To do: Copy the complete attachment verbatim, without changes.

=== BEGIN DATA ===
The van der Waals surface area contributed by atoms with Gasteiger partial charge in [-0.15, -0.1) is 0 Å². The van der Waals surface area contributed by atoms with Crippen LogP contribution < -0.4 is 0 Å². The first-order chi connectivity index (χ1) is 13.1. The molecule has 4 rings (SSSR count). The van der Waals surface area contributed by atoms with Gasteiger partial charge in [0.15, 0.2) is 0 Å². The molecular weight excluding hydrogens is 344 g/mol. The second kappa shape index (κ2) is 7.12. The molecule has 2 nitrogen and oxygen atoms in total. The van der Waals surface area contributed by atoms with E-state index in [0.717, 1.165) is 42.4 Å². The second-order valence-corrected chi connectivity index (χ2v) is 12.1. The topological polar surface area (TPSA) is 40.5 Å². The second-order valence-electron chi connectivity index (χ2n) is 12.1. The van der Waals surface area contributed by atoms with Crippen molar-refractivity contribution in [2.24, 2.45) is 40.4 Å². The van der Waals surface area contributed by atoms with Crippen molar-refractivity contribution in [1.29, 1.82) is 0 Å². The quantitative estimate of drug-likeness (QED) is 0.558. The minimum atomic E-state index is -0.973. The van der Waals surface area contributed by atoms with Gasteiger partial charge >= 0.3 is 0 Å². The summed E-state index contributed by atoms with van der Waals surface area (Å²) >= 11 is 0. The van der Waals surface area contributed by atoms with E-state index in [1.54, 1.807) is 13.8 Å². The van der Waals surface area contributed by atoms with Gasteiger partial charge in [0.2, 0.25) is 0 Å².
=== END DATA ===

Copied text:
The van der Waals surface area contributed by atoms with Gasteiger partial charge in [-0.15, -0.1) is 0 Å². The van der Waals surface area contributed by atoms with Crippen LogP contribution < -0.4 is 0 Å². The first-order chi connectivity index (χ1) is 13.1. The molecule has 4 rings (SSSR count). The van der Waals surface area contributed by atoms with Gasteiger partial charge in [0.15, 0.2) is 0 Å². The molecular weight excluding hydrogens is 344 g/mol. The second kappa shape index (κ2) is 7.12. The molecule has 2 nitrogen and oxygen atoms in total. The van der Waals surface area contributed by atoms with E-state index in [0.717, 1.165) is 42.4 Å². The second-order valence-corrected chi connectivity index (χ2v) is 12.1. The topological polar surface area (TPSA) is 40.5 Å². The second-order valence-electron chi connectivity index (χ2n) is 12.1. The van der Waals surface area contributed by atoms with Crippen molar-refractivity contribution in [2.24, 2.45) is 40.4 Å². The van der Waals surface area contributed by atoms with Crippen molar-refractivity contribution in [1.29, 1.82) is 0 Å². The quantitative estimate of drug-likeness (QED) is 0.558. The minimum atomic E-state index is -0.973. The van der Waals surface area contributed by atoms with Gasteiger partial charge >= 0.3 is 0 Å². The summed E-state index contributed by atoms with van der Waals surface area (Å²) >= 11 is 0. The van der Waals surface area contributed by atoms with E-state index in [1.54, 1.807) is 13.8 Å². The van der Waals surface area contributed by atoms with Gasteiger partial charge in [0.2, 0.25) is 0 Å².